Saturday, 22 October 2011

Why language matters

This week Ricky Gervais caused a twitter storm by suggesting it was OK to use the word "mong" because noone thought it was insulting to disabled people anymore. There was a rightly outraged response and as this excellent blogpost demonstrated, many who didn't find it funny at all. It seems the debate then rather deteriorated into a bit of playground namecalling, which didn't help matters. However, it does seem that, thanks to a number of comedians having sensible conversations with Mr Gervais, he has softened somewhat. In fact, we've just seen this one and it does seem that Mr Gervais genuinely didn't think the word was offensive anymore. We're glad to see him enter into thoughtful debate, and  hope parties on all sides  have learnt something.

Language matters. The old saying "sticks and stones may break my bones, but names will never hurt me" is only true if those names don't have any power to hurt. And that's only possible if the people being called the names have an equal status with the name-callers. Which is clearly not the case for people with disabilities who never start from a level playing field, and despite the progress of the last century are facing an unprecedented government attack on their rights at the moment. Disability hate crime is on the up, fuelled by the government targetting those on benefits, ignorant comics and the disablist rants of the likes of  the Daily Mail (In a rare move, they had to apologise for this one, as they completely misunderstood the basis of mobility allowance, but that hasn't stopped them from continuing to attack the "benefit scroungers" on a regular basis).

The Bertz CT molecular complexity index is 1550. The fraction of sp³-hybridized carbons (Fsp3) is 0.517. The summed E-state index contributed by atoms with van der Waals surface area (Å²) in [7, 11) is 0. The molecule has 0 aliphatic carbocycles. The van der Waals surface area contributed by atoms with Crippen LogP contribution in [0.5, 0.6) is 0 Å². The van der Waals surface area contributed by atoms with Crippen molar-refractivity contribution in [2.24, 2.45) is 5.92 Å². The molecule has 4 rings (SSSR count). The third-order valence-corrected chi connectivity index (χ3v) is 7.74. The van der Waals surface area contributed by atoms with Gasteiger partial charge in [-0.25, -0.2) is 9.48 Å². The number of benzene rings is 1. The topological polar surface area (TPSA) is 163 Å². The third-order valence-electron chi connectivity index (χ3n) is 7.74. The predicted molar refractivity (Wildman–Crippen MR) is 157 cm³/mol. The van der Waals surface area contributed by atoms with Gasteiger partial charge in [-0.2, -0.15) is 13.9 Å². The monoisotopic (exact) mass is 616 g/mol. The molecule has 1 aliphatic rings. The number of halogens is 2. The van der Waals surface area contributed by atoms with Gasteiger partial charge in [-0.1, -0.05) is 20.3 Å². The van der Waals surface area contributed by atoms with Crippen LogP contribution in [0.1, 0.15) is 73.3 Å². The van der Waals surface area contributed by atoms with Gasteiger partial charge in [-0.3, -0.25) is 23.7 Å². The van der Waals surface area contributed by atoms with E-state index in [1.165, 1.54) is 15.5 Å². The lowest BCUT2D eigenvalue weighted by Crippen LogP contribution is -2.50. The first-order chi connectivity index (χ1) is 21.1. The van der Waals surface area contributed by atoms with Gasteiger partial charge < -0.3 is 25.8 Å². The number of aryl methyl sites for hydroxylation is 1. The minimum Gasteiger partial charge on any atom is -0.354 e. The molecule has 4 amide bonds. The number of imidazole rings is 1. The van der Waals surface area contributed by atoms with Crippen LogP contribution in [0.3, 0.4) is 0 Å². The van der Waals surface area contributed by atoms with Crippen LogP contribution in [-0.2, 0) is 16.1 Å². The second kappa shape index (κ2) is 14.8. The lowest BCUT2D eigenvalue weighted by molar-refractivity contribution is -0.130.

Today, as thousands of disabled people and their supporters take to the streets for the Hardest Hit protests, we have a choice. To continue to believe that those who object to the use of a word are just humourless, politically correct dinosaurs. Or to stand alongside them and challenge anyone who perpetuates the evil lie  that people with disabilities are a drain on society's resources .

When one group in society is not considered as equal as another, the whole of society suffers. Language ALWAYS matters. We should  be careful how we use it.

No comments:

Post a Comment